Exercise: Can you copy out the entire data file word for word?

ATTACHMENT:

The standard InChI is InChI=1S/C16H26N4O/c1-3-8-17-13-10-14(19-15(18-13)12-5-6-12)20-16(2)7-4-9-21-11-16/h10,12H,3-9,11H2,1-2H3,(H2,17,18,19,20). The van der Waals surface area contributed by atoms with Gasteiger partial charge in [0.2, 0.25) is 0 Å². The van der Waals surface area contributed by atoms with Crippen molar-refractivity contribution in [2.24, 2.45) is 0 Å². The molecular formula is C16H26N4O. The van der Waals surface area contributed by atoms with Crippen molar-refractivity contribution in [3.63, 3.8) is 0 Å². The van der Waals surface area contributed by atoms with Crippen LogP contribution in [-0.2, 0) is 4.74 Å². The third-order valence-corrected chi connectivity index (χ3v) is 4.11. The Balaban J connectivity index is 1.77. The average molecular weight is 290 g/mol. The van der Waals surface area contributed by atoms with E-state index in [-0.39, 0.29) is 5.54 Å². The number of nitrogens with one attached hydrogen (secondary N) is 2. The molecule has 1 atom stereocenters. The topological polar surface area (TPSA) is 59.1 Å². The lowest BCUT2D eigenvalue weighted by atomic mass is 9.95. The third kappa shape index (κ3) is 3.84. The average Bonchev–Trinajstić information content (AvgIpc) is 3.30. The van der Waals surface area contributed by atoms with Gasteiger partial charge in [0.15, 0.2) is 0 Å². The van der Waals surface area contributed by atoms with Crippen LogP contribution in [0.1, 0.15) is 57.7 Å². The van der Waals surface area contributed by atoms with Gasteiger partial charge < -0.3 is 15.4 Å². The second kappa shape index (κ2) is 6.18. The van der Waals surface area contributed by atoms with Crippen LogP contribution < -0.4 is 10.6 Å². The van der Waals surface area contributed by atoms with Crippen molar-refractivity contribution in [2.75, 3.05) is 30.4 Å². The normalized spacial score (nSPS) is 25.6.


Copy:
The standard InChI is InChI=1S/C16H26N4O/c1-3-8-17-13-10-14(19-15(18-13)12-5-6-12)20-16(2)7-4-9-21-11-16/h10,12H,3-9,11H2,1-2H3,(H2,17,18,19,20). The van der Waals surface area contributed by atoms with Gasteiger partial charge in [0.2, 0.25) is 0 Å². The van der Waals surface area contributed by atoms with Crippen molar-refractivity contribution in [2.24, 2.45) is 0 Å². The molecular formula is C16H26N4O. The van der Waals surface area contributed by atoms with Crippen molar-refractivity contribution in [3.63, 3.8) is 0 Å². The van der Waals surface area contributed by atoms with Crippen LogP contribution in [-0.2, 0) is 4.74 Å². The third-order valence-corrected chi connectivity index (χ3v) is 4.11. The Balaban J connectivity index is 1.77. The average molecular weight is 290 g/mol. The van der Waals surface area contributed by atoms with E-state index in [-0.39, 0.29) is 5.54 Å². The number of nitrogens with one attached hydrogen (secondary N) is 2. The molecule has 1 atom stereocenters. The topological polar surface area (TPSA) is 59.1 Å². The lowest BCUT2D eigenvalue weighted by atomic mass is 9.95. The third kappa shape index (κ3) is 3.84. The average Bonchev–Trinajstić information content (AvgIpc) is 3.30. The van der Waals surface area contributed by atoms with Gasteiger partial charge in [0.15, 0.2) is 0 Å². The van der Waals surface area contributed by atoms with Crippen LogP contribution in [0.1, 0.15) is 57.7 Å². The van der Waals surface area contributed by atoms with Gasteiger partial charge < -0.3 is 15.4 Å². The second kappa shape index (κ2) is 6.18. The van der Waals surface area contributed by atoms with Crippen LogP contribution < -0.4 is 10.6 Å². The van der Waals surface area contributed by atoms with Crippen molar-refractivity contribution in [2.75, 3.05) is 30.4 Å². The normalized spacial score (nSPS) is 25.6.